Depending on who you ask, Ruth Bader Ginsburg might be better known as a meme than as a Supreme Court Justice. After a series of searing dissents from her conservative colleagues, Ginsburg become the subject of a tumblr, which led to everything from a book deal to SNL parodies. Men and women have Ginsburg tattoos, and now the Justice has a second career as a cultural/legal icon. RBG, the engaging new documentary from Julie Cohen and Betsy West, unpacks the history that led to her becoming so revered. Nothing about the film’s approach is innovative, but then again, you don’t need to reinvent cinema when the subject is this good.
The structure of the film is like long-form profile you might find in Vanity Fair or New York Magazine. Cohen and West introduce Justice Ginsburg, with a mix of playful teases and evocative quotes, before they dig into a more traditional biography. They gloss over her early life – she was just Ruth Bader back then, a reserved young woman who grew up in Brooklyn – focusing instead on her career is a civil rights advocate. Before becoming a judge, Ginsburg spoke before the all-male court so that men and women would have equal treatment under the law. We hear excerpts from her arguments, and quiet forcefulness of what she says is disarming.
Cohen and West interview a number of friends and colleagues, including NPR’s Nina Totenberg and Bill Clinton. They all speak about Ginsburg’s serious, reserved nature, as well as her work ethic. Already into her eighties, she still works well past midnight and exercises regularly. These interviews and supplemental footage have a twofold purpose: to demonstrate her singular devotion to the law, and to assure her fans that she is not retiring or leaving the bench anytime soon. By the time Ginsburg speaks to a group of high school students, all of whom are fully engaged with her plainspoken intelligence, the directors lessen the lingering worry from the time she fell asleep at the State of the Union.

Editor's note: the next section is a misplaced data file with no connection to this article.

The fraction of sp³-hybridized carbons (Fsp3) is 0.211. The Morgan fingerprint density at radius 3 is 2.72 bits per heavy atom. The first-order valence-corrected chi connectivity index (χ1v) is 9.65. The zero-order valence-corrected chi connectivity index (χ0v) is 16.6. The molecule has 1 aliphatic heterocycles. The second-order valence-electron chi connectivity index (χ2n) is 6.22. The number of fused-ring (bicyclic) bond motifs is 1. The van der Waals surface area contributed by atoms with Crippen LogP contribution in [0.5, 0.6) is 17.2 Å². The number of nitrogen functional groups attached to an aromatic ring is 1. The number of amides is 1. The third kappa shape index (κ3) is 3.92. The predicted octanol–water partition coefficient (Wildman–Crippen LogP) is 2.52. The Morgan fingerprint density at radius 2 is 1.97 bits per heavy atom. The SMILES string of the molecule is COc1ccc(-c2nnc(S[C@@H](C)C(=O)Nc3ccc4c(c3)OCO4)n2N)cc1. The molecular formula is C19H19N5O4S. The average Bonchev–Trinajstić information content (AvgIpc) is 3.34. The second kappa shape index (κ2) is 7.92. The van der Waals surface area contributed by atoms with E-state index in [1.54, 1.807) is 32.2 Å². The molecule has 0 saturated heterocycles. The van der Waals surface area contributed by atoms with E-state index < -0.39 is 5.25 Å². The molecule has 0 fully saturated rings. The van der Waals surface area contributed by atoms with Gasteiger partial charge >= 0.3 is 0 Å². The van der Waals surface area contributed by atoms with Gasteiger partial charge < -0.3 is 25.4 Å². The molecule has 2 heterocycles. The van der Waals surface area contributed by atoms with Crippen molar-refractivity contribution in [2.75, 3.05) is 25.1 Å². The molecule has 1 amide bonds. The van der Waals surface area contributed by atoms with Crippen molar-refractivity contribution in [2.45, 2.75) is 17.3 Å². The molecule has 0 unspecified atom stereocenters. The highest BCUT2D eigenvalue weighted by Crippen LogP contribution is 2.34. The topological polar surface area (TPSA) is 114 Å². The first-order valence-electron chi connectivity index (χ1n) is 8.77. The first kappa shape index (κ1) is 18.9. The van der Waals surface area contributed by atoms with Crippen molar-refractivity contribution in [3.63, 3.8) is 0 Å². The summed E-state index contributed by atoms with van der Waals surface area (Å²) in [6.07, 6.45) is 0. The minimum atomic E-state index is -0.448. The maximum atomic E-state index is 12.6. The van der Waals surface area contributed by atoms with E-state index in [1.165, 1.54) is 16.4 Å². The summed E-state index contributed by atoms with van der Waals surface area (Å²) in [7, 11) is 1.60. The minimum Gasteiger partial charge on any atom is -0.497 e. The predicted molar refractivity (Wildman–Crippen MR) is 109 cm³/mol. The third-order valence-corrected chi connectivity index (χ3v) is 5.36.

Even long Ginsburg stans may learn something from the film’s most interesting section, a primer on the women’s rights movement of the 1970s. Cohen and West unpack the major cases Ginsburg worked on, talking with the plaintiffs and sometimes the opposing counsel, and the cumulative effect is that we take her hard work for granted. Another parallel story is about her family – she was married for over fifty years, with children and grandchildren – and their reverence is a good entry point into what makes her unique.
Women would not have equal pay without Ginsburg, nor would they be able to enroll in Virginia Military Institute, while men would not be able to collect Social Security after the death of a spouse. She did not convince judges in these cases with bluster or rhetoric, and instead made her case with forceful elegance. All of RBG’s talking heads, including Republican Senator Orrin Hatch, speak of her with admiration. The film’s framing device is Ginsburg’s Supreme Court confirmation hearing, and the utter respect she commands is a welcome reprieve from the avalanche of diarrhea that defines our current news cycle.
RBG conveys the sense that Ruth Bader Ginsburg represents public life at its finest and most humane. There is some sense of the woman underneath her devotion; that she is warm-hearted, curious woman only makes her that much easier to admire. A lifelong opera fan, we learn in RBG that Ginsburg appeared onstage in a minor role at The Kennedy Center just two days after the 2016 election. We see snippets of her performance – the audience burst into applause at the sight of her – and I could not help but wish I had learned about this cameo earlier (it would have been a moment of levity during a time of nationwide despair).
After a career of advancing and defending civil rights for all Americans, Ruth Bader Ginsburg certainly deserves more than to be a meme. Then again, in an ironic sense there is no better evidence of her lasting impression on American history.